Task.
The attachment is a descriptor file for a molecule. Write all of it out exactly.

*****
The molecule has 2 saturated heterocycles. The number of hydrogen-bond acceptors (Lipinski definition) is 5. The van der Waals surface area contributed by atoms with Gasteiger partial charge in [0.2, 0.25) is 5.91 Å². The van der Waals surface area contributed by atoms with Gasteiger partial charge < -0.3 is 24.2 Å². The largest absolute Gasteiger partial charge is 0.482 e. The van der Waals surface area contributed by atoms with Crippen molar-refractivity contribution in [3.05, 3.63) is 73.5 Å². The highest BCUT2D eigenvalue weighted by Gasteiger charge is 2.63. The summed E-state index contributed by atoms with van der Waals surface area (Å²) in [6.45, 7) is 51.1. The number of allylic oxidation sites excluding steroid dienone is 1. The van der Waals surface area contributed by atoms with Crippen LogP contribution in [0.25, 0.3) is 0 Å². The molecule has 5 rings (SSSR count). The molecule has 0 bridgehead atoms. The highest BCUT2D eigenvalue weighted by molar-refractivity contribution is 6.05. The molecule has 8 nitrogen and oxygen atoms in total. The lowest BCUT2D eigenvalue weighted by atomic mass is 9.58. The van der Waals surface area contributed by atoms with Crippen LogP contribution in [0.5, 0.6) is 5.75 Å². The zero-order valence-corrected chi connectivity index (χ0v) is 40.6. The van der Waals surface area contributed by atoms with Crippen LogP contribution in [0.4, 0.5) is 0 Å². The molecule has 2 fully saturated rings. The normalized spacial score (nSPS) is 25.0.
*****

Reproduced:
The molecule has 2 saturated heterocycles. The number of hydrogen-bond acceptors (Lipinski definition) is 5. The van der Waals surface area contributed by atoms with Gasteiger partial charge in [0.2, 0.25) is 5.91 Å². The van der Waals surface area contributed by atoms with Gasteiger partial charge < -0.3 is 24.2 Å². The largest absolute Gasteiger partial charge is 0.482 e. The van der Waals surface area contributed by atoms with Crippen molar-refractivity contribution in [3.05, 3.63) is 73.5 Å². The highest BCUT2D eigenvalue weighted by Gasteiger charge is 2.63. The summed E-state index contributed by atoms with van der Waals surface area (Å²) in [6.45, 7) is 51.1. The number of allylic oxidation sites excluding steroid dienone is 1. The van der Waals surface area contributed by atoms with Crippen LogP contribution in [0.25, 0.3) is 0 Å². The molecule has 5 rings (SSSR count). The molecule has 0 bridgehead atoms. The highest BCUT2D eigenvalue weighted by molar-refractivity contribution is 6.05. The molecule has 8 nitrogen and oxygen atoms in total. The lowest BCUT2D eigenvalue weighted by atomic mass is 9.58. The van der Waals surface area contributed by atoms with Crippen LogP contribution in [0.5, 0.6) is 5.75 Å². The zero-order valence-corrected chi connectivity index (χ0v) is 40.6. The van der Waals surface area contributed by atoms with Crippen LogP contribution in [0.4, 0.5) is 0 Å². The molecule has 2 fully saturated rings. The normalized spacial score (nSPS) is 25.0.